By Melissa Kluczynski, MS
Every summer more than 65,000 people in the U.S. visit the emergency room due to acute heat-related illness. Extreme heat was the leading cause of weather-related deaths in the U.S. from 2000 to 2009; and between 1999 to 2009 extreme heat exposure caused or contributed to 7,800 deaths in the U.S. Due to climate change, extreme heat events are expected to increase in the U.S. meaning that the number of heat-related illnesses and deaths will likely increase too. However, heat-related illnesses and deaths are preventable. Read on to find out more about extreme heat events and how to stay healthy during one.
What is an Extreme Heat Event? Extreme heat is when the temperature and/or humidity is much higher than normal. Extreme heat varies based on different factors including geographic location, weather conditions (e.g., cloud cover), and time of year. “Urban heat islands” refer to cities that experience longer and more severe periods of extreme heat compared to rural and suburban areas. Cities tend to be 10° warmer than rural and suburban areas because concrete and asphalt absorbs and holds heat, tall buildings reduce the flow of cool air, and lack of trees and vegetation that provide shade.
What are the Health Consequences of Extreme Heat? The most common health effects caused by extreme heat are: heat cramps (muscle pains or spasms that happen during heavy exercise), heat exhaustion (occurs after several days of exposure to high temperatures and not enough fluids), and heat stroke (life-threatening illness that occurs when body temperature rises above 106° F). Heat exhaustion and heat stroke are serious conditions that require emergency treatment. Learn more about the signs and symptoms of heat-related illness here.
Who is at Risk for Heat-Related Illness? Anyone can develop heat-related illness, including young and healthy people who participate in strenuous activities in hot weather. However, some populations are more vulnerable to heat-related illness including young children, adults aged 65 years and older, persons with disabilities, people with mental illness or chronic disease, those living in poverty or social isolation, the homeless, people who work outside, and athletes that train or compete outdoors. People with chronic health conditions (e.g., heart disease, poor blood circulation, obesity) are more vulnerable to heat-related illness because they may be less likely to sense and respond to changes in temperature and certain medications can make the effect of extreme heat worse.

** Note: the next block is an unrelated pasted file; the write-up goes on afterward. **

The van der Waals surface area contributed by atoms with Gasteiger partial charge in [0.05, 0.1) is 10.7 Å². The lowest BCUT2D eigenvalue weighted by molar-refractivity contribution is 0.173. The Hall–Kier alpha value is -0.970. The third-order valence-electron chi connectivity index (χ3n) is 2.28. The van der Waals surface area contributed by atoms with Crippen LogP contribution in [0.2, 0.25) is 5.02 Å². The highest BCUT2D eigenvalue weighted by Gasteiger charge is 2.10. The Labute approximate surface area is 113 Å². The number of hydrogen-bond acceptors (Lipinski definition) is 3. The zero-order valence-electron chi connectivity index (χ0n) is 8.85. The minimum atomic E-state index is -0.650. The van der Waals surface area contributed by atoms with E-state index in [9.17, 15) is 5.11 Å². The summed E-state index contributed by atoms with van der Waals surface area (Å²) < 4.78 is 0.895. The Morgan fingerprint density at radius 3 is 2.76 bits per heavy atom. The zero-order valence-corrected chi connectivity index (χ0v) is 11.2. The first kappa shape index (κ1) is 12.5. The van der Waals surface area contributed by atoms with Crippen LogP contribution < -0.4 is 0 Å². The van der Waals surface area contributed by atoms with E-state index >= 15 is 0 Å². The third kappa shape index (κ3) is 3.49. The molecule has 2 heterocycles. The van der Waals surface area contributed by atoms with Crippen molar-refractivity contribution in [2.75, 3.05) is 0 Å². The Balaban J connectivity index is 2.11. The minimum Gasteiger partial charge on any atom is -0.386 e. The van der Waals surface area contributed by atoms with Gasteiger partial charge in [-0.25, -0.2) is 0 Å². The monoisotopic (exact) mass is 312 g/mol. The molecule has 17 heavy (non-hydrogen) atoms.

How Can Heat-Related Illnesses be Prevented? The Centers for Disease and Prevention recommend the following tips for preventing heat-related illness:
Spend time in an air-conditioned place (e.g., mall, library, cooling centers)
Minimize direct sun exposure (limit activity to the morning and evening when it is the coolest)
Avoid exercising outdoors in the heat
Do not leave children or pets in cars
Use electric fans
Take a cool shower or bath
Wear loose-fitting, light-colored clothes
Drink plenty of fluids throughout the day (avoid very sugary and alcoholic drinks)
Replace salts or minerals with a sports drink or fruit juice
Don’t forget your pets! Keep them hydrated too
Check for local updates regarding extreme heat and the location of cooling centers
Be aware of the signs and symptoms of heat-related illness (view the full list here)
Monitor friends, family, and co-workers at high-risk (check in with adults at least twice a day and more often for infants and young children)
Centers for Disease Control and Prevention. Extreme Heat. https://www.cdc.gov/disasters/extremeheat/index.html. June 30, 2021. Accessed May 17, 2022.
Centers for Disease Control and Prevention. Climate Change and Extreme Heat Events. https://www.cdc.gov/climateandhealth/pubs/climatechangeandextremeheatevents.pdf. Accessed May 16, 2022.
Centers for Disease Control and Prevention. Extreme Heat Can Impact Our Health in Many Ways Infographic. https://www.cdc.gov/climateandhealth/pubs/extreme-heat-final_508.pdf. Accessed May 16, 2022.
U.S. Environmental Protection Agency. Climate Change and Extreme Heat: What You Can Do To Prepare. https://www.cdc.gov/climateandhealth/pubs/extreme-heat-guidebook.pdf. October 2016. Accessed May 16, 2022.
Melissa Kluczynski holds a Master of Science degree in Epidemiology from the University at Buffalo and she is currently working as a Research Associate in the Department of Cancer Prevention and Control at Roswell Park Comprehensive Cancer Center in Buffalo, NY. Her research interests include chronic disease prevention and women's health.